NAS is the term used to describe withdrawal symptoms in newborns from medication that a person takes during pregnancy. Symptoms can include difficulty breathing, extreme drowsiness (sleepiness), poor feeding, irritability, sweating, tremors, vomiting and diarrhea. Symptoms of NAS may appear at birth and may last more than two weeks. If needed, babies can be treated for NAS while in the hospital. If you used codeine, it is important that your baby’s healthcare providers know to check for symptoms of NAS at birth.
Will taking codeine during pregnancy affect my child’s behavior or cause learning problems?
There are not enough studies on codeine to know whether there is a chance for long-term problems. Some studies on opioids as a general group have found more problems with learning and behavior in children exposed to opioids for a long period of time during pregnancy. It is hard to tell if this is due to the medication exposure or other factors such as use of tobacco, alcohol, and/or other substances that can increase the chances of these problems.
What if I have been taking more codeine than recommended by my healthcare provider or have an opioid use disorder?
Studies have found that people that are pregnant and who misuse or abuse opioids have an increased chance for pregnancy problems. These include poor growth of the baby, stillbirth, preterm delivery, and the need for C-section. Some people who misuse opioids have other habits that may result in health problems for themselves and their pregnancy. For example, poor diet can lead to not having enough nutrients to support a healthy pregnancy and could increase the chance of miscarriage and preterm birth. Sharing needles to inject opioids increases the chance of getting diseases like hepatitis C and/or HIV, which can cross the placenta and infect the baby.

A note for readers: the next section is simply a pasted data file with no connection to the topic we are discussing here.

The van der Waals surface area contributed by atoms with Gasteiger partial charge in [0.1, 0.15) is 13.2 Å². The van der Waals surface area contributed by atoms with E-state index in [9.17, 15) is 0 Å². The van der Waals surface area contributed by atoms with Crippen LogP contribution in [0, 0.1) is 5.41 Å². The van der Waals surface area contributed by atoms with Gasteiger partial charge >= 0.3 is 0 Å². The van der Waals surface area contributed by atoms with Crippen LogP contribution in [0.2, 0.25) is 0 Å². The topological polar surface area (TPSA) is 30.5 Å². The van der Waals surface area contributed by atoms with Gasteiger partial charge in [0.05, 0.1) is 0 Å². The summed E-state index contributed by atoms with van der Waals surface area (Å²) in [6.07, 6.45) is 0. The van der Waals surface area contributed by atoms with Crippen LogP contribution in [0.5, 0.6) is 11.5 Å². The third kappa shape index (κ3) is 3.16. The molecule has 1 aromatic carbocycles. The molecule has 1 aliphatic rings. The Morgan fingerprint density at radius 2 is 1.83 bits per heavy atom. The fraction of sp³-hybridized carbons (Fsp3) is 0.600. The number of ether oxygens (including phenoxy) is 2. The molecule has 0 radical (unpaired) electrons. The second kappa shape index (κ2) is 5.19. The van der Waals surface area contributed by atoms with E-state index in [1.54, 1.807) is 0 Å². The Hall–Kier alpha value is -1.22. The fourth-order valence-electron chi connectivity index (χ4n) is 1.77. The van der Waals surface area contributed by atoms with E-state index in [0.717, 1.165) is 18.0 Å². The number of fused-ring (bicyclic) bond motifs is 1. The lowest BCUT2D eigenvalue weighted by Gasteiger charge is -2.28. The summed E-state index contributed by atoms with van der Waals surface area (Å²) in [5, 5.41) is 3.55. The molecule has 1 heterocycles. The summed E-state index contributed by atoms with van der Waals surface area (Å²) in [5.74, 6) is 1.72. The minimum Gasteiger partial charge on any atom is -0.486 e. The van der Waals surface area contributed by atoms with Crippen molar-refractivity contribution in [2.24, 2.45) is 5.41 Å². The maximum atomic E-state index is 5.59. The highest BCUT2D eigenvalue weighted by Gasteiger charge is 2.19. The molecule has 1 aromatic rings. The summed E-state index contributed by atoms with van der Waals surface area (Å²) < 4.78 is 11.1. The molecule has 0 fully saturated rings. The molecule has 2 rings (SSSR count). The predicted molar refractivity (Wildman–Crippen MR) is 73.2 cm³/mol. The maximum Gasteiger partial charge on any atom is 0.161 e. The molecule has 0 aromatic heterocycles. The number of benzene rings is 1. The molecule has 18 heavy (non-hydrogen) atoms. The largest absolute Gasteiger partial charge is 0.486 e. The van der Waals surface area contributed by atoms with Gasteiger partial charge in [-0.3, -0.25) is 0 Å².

Can I take codeine while I am breastfeeding?
Codeine breaks down into morphine in the body and can get into breast milk, usually in only small amounts. However, in some people codeine breaks down faster and to a greater extent than in other people. Some babies might have problems with the amounts of medication in the breast milk. There are case reports of codeine use in breastfeeding that have described babies being very sleepy, having trouble latching on, having breathing problems, slowed heart rate, and not getting enough oxygen. Other reports describe the use of codeine while breastfeeding without any reported problems in the nursing babies.
In 2017, the U.S. Food and Drug Administration (FDA) recommended that people not use codeine while breastfeeding.
If you are using any opioid, talk to your healthcare provider about how to use the least amount for the shortest time and how to monitor (watch) your baby for any signs of concern. Contact the baby’s healthcare provider immediately if your baby has any problems such as increased sleepiness (more than usual), trouble feeding, trouble breathing, or limpness. Be sure to talk to your healthcare provider about all your breastfeeding questions.
Males: I take codeine. Can it make it harder for me to get my partner pregnant or increase the chance of birth defects?
There have not been studies to see if using codeine could affect fertility. However, use or misuse of opioids in general has been shown to lower fertility in men. In general, exposures that fathers or sperm donors have are unlikely to increase risks to a pregnancy. For more information, please see the MotherToBaby fact sheet Paternal Exposures at https://mothertobaby.org/fact-sheets/paternal-exposures-pregnancy/.
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OTIS/MotherToBaby recognizes that not all people identify as “men” or “women.” When using the term “mother,” we mean the source of the egg and/or uterus and by “father,” we mean the source of the sperm, regardless of the person’s gender identity.